january 5th journal

dying flower

It’s Tuesday, which is phone call day, so I had a bit of phone time with my soon-to-be-twelve-year-old. And ordered her birthday gifts so that at least some of them will get there by Friday, which is when she turns twelve. TWELVE. I’m getting old!!

There’s a weird sort of disconnect I feel, not having her here — especially not for her birthday — but I know in my bones that this is best for her right now. And if I can enable her to enjoy her time no matter where she is, I think I’ve done a good job at parenting. Also, I ordered chocolate frosting to arrive on her birthday because I can’t get her a cake, but I can still give her a treat.

I listened to an audiobook all the way through earlier this afternoon — The Dispatcher by John Scalzi — and the book in the above Instagram photo is one that I finally picked up and started reading last evening. I have a nice collection of books on death, dying, and grief, since that’s part of my self-assigned homework. And yesterday I finally picked one up and opened it.

One of my friends on Facebook asked me recently (on one of the rare occasions that I’m actually posting anything there) if I had a Patreon. I used to have one, but I closed it when my Work dried up and I needed to go into hibernation so that I could deal with a lot of my grief. I don’t need to ask my friends for money to survive right now, and I recognize that as a privilege I’ve never had up until recently; but my death doula work could be supported through Patreon or something similar. There are so many underserved communities where deathwork is needed, but there’s no access to it because of cost or other factors. This is part of what I am working on understanding better, so that I know what my role should or shouldn’t be. I want to be able to serve the dying and their families no matter their circumstances, and having the resources to do so would be a huge deal.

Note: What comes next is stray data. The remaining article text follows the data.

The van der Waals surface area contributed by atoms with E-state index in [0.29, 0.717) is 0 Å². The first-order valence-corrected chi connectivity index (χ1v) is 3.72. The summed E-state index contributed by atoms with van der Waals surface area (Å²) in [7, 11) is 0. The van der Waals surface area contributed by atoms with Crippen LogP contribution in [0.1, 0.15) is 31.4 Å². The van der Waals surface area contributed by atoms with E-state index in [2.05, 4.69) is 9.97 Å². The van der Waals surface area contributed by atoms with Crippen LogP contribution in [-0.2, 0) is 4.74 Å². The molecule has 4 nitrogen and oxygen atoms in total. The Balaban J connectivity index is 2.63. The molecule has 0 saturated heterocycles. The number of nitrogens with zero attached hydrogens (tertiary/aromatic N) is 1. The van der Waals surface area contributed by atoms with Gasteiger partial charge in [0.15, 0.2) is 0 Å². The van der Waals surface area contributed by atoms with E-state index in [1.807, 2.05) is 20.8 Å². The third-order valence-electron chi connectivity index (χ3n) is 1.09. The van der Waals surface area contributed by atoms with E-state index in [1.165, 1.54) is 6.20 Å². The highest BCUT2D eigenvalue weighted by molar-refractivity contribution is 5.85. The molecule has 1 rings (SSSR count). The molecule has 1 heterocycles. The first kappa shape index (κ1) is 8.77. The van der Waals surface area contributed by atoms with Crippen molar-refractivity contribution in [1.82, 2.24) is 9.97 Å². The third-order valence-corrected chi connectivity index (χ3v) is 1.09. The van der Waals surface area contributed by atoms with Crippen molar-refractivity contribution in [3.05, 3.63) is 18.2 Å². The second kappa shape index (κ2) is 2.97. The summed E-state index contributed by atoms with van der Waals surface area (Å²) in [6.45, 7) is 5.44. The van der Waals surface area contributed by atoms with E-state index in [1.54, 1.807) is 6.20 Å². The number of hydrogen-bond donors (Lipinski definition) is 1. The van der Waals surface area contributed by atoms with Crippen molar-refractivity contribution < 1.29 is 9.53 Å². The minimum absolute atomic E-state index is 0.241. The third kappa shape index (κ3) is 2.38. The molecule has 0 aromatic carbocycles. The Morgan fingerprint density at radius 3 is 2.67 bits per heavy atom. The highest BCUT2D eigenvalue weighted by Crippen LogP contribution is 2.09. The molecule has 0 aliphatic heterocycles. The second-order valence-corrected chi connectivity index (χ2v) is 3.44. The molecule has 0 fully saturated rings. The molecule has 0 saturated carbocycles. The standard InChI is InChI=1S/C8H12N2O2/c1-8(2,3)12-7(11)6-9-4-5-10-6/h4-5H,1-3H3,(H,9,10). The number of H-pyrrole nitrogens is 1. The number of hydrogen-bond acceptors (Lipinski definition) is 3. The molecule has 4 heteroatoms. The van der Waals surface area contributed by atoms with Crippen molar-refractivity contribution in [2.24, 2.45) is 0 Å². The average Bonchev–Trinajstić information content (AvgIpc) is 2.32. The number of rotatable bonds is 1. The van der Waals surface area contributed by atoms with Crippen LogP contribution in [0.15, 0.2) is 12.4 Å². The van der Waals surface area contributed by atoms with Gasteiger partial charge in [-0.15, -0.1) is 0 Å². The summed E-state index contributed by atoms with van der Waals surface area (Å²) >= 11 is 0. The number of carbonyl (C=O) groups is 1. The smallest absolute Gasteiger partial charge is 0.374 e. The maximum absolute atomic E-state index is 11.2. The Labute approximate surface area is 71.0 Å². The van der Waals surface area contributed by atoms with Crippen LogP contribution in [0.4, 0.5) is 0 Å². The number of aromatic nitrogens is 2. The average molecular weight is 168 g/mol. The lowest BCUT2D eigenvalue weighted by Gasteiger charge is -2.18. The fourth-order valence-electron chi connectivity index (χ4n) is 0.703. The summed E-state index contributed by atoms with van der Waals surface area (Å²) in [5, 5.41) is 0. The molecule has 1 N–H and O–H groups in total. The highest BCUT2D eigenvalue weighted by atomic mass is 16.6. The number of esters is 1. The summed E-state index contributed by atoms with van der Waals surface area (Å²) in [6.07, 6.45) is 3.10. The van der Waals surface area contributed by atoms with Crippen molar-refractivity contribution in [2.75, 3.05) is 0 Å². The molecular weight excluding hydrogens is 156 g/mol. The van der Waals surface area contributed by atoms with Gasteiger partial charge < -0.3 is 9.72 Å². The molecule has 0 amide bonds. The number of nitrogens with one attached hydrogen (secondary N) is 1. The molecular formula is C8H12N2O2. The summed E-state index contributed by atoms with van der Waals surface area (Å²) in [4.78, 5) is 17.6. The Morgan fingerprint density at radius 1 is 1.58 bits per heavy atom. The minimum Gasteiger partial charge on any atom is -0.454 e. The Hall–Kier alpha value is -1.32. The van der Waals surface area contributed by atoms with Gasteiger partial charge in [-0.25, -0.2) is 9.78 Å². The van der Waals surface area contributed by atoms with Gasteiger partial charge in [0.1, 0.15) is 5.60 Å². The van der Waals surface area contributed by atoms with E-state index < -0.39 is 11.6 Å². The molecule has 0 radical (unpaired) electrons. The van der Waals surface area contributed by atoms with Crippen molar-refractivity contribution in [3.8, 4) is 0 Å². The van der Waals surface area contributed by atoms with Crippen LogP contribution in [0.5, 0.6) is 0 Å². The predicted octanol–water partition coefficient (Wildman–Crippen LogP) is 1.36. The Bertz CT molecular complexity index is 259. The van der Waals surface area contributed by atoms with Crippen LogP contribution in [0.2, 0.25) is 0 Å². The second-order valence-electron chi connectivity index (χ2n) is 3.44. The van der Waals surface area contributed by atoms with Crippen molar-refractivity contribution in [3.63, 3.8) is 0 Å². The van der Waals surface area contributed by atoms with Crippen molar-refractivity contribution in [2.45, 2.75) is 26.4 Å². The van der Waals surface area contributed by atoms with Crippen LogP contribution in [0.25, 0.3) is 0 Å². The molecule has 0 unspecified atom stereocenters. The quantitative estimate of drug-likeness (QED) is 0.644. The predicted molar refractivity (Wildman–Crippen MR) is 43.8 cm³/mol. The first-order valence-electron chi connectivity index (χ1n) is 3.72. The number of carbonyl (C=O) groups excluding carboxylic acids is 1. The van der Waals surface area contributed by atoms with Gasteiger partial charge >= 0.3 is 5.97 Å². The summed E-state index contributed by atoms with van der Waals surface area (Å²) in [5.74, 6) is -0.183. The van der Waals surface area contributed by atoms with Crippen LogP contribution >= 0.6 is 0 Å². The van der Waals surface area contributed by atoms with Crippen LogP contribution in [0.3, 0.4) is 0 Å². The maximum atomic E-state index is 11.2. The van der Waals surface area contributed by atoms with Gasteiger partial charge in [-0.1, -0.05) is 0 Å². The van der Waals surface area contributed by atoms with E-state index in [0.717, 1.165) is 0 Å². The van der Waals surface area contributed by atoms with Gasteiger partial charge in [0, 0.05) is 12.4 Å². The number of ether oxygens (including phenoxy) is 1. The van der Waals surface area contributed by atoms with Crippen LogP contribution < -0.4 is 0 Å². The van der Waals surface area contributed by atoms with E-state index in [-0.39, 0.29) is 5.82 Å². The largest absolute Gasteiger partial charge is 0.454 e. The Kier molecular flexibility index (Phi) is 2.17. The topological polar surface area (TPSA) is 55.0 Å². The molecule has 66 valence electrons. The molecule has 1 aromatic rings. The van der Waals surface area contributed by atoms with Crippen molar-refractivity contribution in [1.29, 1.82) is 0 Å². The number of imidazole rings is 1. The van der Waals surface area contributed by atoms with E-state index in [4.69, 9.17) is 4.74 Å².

I’m still thinking it through, to make sure I am looking at it from all angles and to be certain that I am not just asking for money for the sake of asking for money. As a wise friend of mine said to me not too long ago, if a business is only sustainable through owner capital, it’s not sustainable; and it’s worth a look into WHY a person would choose to run a business based entirely on their own ability (or not) to cover all the expenses. Because that’s not sustainable, not really.

What I need to do, really, is find an accountant who can help me think through these things from a logistics perspective. I’m pretty good at squeezing pennies and making grocery shopping my bitch, but larger amounts of money and legal frameworks for them? That is not my field of expertise. And it’s not my comfort zone, either. Anyone who’s grown up in and lived in poverty would have a difficult time dealing with more than they need to survive, and that’s where I find myself when I think about this topic. It makes me feel really uncomfortable and I’m working hard at not sticking my fingers in my ears and yelling LA LA LA LA I CAN’T HEAR YOU until I can manage to change the subject.

If I’m honest with myself, this is part of the reason that I’m struggling to begin to establish a death doula practice: I don’t understand how there are people that can afford a service like that, and how much money a dying person, or their family, is willing to pay in order for there to be support, comfort, hope, and maybe for some loose threads to be tied off neatly before the time comes for them to slip away. I’m not uncomfortable with death. I’m uncomfortable with capitalism, and the way it’s shaped my mind to see everything through a binary lens of how it can be commodified or not. For me, capitalism necessarily includes conflict, and I and my CPTSD try to avoid conflict whenever possible. I would rather take a burden on myself (whether I can actually carry it or not) in exchange for never having money conversations that are actually pretty normal and can happen without the horrifying awkwardness that I assume will contextualize it all.

Only in silence the word,
only in dark the light,
only in dying life:
bright the hawk’s flight
on the empty sky

– the Creation of Ea

Ursula Le Guin, Earthsea
Nix Kelley
Co-parent to multiple kids. Writer. Death doula. Member of the Order of the Good Death. Seeker on the Path of Light. Queer, non-binary, & trans.


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